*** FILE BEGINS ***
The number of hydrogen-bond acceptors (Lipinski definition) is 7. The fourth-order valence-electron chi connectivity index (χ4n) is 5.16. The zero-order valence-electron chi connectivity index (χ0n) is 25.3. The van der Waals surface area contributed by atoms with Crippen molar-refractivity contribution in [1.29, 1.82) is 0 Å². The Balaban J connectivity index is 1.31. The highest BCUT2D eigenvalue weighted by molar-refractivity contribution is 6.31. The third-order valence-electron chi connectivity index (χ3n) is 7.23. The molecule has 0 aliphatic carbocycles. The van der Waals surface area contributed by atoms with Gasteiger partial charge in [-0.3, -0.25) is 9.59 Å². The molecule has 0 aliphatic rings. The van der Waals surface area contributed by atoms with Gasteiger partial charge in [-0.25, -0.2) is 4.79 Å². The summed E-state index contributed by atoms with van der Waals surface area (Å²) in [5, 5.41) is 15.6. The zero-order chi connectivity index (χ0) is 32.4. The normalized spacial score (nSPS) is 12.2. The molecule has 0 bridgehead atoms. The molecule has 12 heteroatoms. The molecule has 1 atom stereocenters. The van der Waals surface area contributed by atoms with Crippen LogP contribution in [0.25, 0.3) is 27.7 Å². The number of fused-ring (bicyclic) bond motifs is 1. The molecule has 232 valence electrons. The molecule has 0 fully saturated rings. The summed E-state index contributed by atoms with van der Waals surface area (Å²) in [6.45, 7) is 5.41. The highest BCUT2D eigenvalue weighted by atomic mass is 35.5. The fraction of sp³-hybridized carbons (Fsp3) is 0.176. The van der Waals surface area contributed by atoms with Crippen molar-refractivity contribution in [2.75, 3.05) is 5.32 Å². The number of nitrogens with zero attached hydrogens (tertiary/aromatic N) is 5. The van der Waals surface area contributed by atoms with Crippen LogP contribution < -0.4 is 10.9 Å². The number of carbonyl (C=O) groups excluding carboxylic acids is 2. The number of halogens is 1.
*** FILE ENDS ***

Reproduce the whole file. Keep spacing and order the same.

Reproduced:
The number of hydrogen-bond acceptors (Lipinski definition) is 7. The fourth-order valence-electron chi connectivity index (χ4n) is 5.16. The zero-order valence-electron chi connectivity index (χ0n) is 25.3. The van der Waals surface area contributed by atoms with Crippen molar-refractivity contribution in [1.29, 1.82) is 0 Å². The Balaban J connectivity index is 1.31. The highest BCUT2D eigenvalue weighted by molar-refractivity contribution is 6.31. The third-order valence-electron chi connectivity index (χ3n) is 7.23. The molecule has 0 aliphatic carbocycles. The van der Waals surface area contributed by atoms with Gasteiger partial charge in [-0.3, -0.25) is 9.59 Å². The molecule has 0 aliphatic rings. The van der Waals surface area contributed by atoms with Gasteiger partial charge in [-0.25, -0.2) is 4.79 Å². The summed E-state index contributed by atoms with van der Waals surface area (Å²) in [5, 5.41) is 15.6. The zero-order chi connectivity index (χ0) is 32.4. The normalized spacial score (nSPS) is 12.2. The molecule has 0 bridgehead atoms. The molecule has 12 heteroatoms. The molecule has 1 atom stereocenters. The van der Waals surface area contributed by atoms with Crippen LogP contribution in [0.25, 0.3) is 27.7 Å². The number of fused-ring (bicyclic) bond motifs is 1. The molecule has 232 valence electrons. The molecule has 0 fully saturated rings. The summed E-state index contributed by atoms with van der Waals surface area (Å²) in [6.45, 7) is 5.41. The highest BCUT2D eigenvalue weighted by atomic mass is 35.5. The fraction of sp³-hybridized carbons (Fsp3) is 0.176. The van der Waals surface area contributed by atoms with Crippen molar-refractivity contribution in [2.75, 3.05) is 5.32 Å². The number of nitrogens with zero attached hydrogens (tertiary/aromatic N) is 5. The van der Waals surface area contributed by atoms with Crippen LogP contribution < -0.4 is 10.9 Å². The number of carbonyl (C=O) groups excluding carboxylic acids is 2. The number of halogens is 1.